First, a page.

When young artists take the stage with the Atlanta Symphony Orchestra, it is very satisfying. The guest on the podium was 40-year old British conductor Michael Francis, currently Music Director of the Florida Orchestra. Joining him in Saint-Saëns Piano Concerto no. 2 in G minor was 24-year old British pianist Benjamin Grosvenor, hailed by some in the press as the most important British talent in decades.
The program began with a quintessential piece of Americana by Aaron Copland, the suite from the ballet Appalachian Spring. The version played here was from 1945, in which the composer expanded the original 13-piece chamber orchestration to one for a larger symphony orchestra. The six-part work begins with a slow introduction designed to introduce the ballet’s characters, and it was performed with suitable restraint. The second section begins with a rapid announcement by the strings followed by an overly loud entrance by the brass. The third section, labeled Moderate, was a showcase for the flawless warmth of the woodwind section. The Quite Fast fourth section was rousing and the fifth section Still Faster had some wonderfully impressive unison playing by the violins. The Very Slow sixth section was beautifully moody and the final Calm and Flowing (known for its Simple Gifts theme) section was suitably spare, reverent and triumphant. The violin and flute duet at the work's conclusion was played magnificently, the two musicians matching each other perfectly, as if only one were playing, and almost creating the sound of a new instrument (maybe the violute or the flutolin!?). The final section had some orchestral imbalances, which may have been related to the size of the orchestra itself (neither a chamber orchestra nor a full-sized symphony ensemble).
Saint-Saëns' Second Piano Concerto was composed over a three-week period in 1868 and remains a popular work from this sometimes undervalued conservative French Romantic composer. It has been variously described as a traditional symphony without the first movement or as a work that begins with Bach and ends with Offenbach, i.e., because of its changes of style. The concerto’s introduction begins with a strong and extended statement by the piano and the entire first movement unfolds in a Bach-like fantasia. Under Maestro Francis this movement sounded unfocused, like a series of piano arpeggios and runs with orchestral accompaniment. The performance of the second movement was far more successful, with its sprightly themes perfectly captured. The tarantella-like third movement was also strikingly good. Grosvenor was impressive. He managed to create a firestorm of sound without excessive body histrionics. In spite of the problems of the first movement, Grosvenor knew his musical target and he hit it precisely. His performance was truly remarkable. For an encore, he played Moszkowski’s Etude in A flat minor, Op.72 no. 11.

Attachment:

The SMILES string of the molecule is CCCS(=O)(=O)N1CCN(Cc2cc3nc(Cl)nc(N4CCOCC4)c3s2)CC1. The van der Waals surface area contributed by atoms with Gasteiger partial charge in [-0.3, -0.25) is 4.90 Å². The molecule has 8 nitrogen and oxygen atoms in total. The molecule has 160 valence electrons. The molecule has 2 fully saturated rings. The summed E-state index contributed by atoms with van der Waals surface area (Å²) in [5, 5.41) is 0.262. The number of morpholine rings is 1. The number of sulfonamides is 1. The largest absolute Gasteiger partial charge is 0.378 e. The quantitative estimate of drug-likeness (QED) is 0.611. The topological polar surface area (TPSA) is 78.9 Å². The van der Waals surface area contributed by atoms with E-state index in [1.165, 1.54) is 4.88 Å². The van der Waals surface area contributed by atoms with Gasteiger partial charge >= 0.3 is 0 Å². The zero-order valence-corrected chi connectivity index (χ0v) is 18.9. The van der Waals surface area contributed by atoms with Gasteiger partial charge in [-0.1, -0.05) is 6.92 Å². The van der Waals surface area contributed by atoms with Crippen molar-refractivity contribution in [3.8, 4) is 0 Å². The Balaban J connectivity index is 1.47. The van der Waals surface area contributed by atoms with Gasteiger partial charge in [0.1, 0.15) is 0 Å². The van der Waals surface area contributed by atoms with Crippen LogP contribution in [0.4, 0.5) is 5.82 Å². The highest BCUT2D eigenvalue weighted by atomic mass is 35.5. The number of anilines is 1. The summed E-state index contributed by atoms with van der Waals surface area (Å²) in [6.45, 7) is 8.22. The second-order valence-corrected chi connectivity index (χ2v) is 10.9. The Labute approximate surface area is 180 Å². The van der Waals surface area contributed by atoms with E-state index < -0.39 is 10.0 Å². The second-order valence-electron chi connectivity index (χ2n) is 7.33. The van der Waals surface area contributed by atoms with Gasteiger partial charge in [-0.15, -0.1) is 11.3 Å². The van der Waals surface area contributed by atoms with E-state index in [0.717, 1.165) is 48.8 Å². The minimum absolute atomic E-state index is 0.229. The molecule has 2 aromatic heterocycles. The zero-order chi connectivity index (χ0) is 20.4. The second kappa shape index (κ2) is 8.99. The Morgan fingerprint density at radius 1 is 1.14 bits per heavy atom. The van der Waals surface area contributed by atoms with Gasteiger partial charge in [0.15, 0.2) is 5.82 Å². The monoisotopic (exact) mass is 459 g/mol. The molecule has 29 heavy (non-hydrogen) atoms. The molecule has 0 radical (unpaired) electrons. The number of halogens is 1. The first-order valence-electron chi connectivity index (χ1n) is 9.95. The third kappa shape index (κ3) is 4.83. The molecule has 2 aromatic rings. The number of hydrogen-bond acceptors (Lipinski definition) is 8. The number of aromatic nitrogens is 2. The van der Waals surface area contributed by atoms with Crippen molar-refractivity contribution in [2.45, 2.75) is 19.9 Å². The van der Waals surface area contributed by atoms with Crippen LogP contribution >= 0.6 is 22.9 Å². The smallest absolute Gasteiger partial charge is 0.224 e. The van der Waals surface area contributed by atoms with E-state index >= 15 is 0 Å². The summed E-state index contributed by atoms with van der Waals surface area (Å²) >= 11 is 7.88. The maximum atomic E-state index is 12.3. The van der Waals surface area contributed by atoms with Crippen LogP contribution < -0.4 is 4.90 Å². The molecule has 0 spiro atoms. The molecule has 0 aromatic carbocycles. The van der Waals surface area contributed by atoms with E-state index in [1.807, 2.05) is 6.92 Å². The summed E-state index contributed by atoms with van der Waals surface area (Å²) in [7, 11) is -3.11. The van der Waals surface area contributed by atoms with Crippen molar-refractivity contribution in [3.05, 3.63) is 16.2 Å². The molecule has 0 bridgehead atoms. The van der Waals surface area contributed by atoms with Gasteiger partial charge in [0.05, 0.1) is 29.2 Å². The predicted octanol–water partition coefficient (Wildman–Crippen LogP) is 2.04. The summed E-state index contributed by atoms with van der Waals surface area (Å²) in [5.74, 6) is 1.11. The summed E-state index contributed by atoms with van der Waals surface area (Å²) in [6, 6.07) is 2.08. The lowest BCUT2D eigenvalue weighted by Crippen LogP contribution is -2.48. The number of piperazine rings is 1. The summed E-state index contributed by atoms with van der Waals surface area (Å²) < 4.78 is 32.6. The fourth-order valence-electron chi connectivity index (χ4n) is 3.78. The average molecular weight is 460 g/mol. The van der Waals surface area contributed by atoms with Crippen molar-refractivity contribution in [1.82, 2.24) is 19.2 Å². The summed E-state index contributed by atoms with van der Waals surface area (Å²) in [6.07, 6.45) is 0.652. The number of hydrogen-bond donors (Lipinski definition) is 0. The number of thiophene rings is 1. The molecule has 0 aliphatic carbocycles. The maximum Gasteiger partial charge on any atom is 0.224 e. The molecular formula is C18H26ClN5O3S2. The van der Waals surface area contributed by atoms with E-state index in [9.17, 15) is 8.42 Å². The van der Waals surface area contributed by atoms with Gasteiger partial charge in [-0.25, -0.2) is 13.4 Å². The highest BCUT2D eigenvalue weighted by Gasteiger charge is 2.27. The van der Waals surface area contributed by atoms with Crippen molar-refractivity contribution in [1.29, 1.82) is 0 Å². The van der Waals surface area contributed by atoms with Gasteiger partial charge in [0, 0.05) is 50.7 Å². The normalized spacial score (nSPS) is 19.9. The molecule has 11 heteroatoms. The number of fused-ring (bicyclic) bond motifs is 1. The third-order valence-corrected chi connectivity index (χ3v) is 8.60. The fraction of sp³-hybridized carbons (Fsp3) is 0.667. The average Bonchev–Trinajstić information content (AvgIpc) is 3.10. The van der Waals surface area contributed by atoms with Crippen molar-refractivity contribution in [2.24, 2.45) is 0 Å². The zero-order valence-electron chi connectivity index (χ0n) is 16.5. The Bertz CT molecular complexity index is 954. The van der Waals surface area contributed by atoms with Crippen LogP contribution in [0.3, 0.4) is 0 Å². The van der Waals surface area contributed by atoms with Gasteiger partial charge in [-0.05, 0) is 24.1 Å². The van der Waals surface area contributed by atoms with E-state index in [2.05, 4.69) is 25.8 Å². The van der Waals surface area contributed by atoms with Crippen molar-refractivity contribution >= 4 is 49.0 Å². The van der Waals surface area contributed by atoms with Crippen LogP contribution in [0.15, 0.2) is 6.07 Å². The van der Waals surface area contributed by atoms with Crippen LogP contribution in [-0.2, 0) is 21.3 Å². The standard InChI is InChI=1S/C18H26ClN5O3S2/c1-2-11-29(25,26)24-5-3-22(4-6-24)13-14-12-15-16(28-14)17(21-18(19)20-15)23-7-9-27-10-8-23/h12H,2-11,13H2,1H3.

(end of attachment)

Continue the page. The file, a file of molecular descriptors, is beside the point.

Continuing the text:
After the intermission, Maestro Francis addressed the audience about Ralph Vaughan Williams’ Symphony no. 5 in D major, the final work on the program. He talked about the possible meaning of the work as it related to ending of the Second World War (although the composer himself declined to provide any sort of program for the symphony). Francis’ admiration for his fellow countryman was apparent. The composer dedicated the work to Jean Sibelius, whose influence can be heard sprinkled throughout the symphony. The first movement Preludio has a sense of unease, in part due to its indistinct tonality, and like most of the work, it was fairly quiet, rarely ever becoming a full forte. The second movement Scherzo relies on rhythmic creativity and ambiguity to set its mood. The Romanza third movement features some beautiful melodic lines for the English horn, played magnificently by Emily Brebach. The final movement Passacaglia is a bit reminiscent of church music but, eventually, the composer moves away from it for a recapitulation of the themes of the first movement, ending with some wonderful passages for the woodwinds and upper strings. This is a reflective work that never utilizes bombast to draw attention; rather it urges the orchestra to produce musical warmth and introspection. The ASO performed beautifully, with the strings sounding especially full and warm. Vaughan Williams’ music was turned out beautifully under Maestro Francis’ baton. It was truly a fine performance.
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